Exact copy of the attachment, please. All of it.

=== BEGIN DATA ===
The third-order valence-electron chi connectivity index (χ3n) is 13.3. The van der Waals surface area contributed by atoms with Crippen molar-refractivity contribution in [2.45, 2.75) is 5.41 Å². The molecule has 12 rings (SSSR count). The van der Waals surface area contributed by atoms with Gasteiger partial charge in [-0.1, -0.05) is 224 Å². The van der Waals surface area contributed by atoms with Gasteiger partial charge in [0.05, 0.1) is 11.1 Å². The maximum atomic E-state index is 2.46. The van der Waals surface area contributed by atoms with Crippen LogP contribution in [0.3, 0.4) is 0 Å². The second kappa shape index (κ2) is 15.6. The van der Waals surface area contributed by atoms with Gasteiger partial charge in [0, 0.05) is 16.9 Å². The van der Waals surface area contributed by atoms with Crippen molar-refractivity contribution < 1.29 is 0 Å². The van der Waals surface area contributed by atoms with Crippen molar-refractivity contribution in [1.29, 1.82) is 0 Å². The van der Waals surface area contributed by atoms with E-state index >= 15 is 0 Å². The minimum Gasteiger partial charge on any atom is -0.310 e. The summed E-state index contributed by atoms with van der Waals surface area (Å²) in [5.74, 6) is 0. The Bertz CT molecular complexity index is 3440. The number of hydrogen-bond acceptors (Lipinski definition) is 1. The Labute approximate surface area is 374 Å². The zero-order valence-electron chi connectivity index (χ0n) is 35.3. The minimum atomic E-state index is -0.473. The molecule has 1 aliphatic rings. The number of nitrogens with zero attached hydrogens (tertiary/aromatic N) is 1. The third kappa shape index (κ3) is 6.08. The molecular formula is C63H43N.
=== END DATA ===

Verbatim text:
The third-order valence-electron chi connectivity index (χ3n) is 13.3. The van der Waals surface area contributed by atoms with Crippen molar-refractivity contribution in [2.45, 2.75) is 5.41 Å². The molecule has 12 rings (SSSR count). The van der Waals surface area contributed by atoms with Gasteiger partial charge in [-0.1, -0.05) is 224 Å². The van der Waals surface area contributed by atoms with Gasteiger partial charge in [0.05, 0.1) is 11.1 Å². The maximum atomic E-state index is 2.46. The van der Waals surface area contributed by atoms with Crippen LogP contribution in [0.3, 0.4) is 0 Å². The second kappa shape index (κ2) is 15.6. The van der Waals surface area contributed by atoms with Gasteiger partial charge in [0, 0.05) is 16.9 Å². The van der Waals surface area contributed by atoms with Crippen molar-refractivity contribution < 1.29 is 0 Å². The van der Waals surface area contributed by atoms with Crippen molar-refractivity contribution in [1.29, 1.82) is 0 Å². The van der Waals surface area contributed by atoms with E-state index >= 15 is 0 Å². The minimum Gasteiger partial charge on any atom is -0.310 e. The summed E-state index contributed by atoms with van der Waals surface area (Å²) in [5.74, 6) is 0. The Bertz CT molecular complexity index is 3440. The number of hydrogen-bond acceptors (Lipinski definition) is 1. The Labute approximate surface area is 374 Å². The zero-order valence-electron chi connectivity index (χ0n) is 35.3. The minimum atomic E-state index is -0.473. The molecule has 1 aliphatic rings. The number of nitrogens with zero attached hydrogens (tertiary/aromatic N) is 1. The third kappa shape index (κ3) is 6.08. The molecular formula is C63H43N.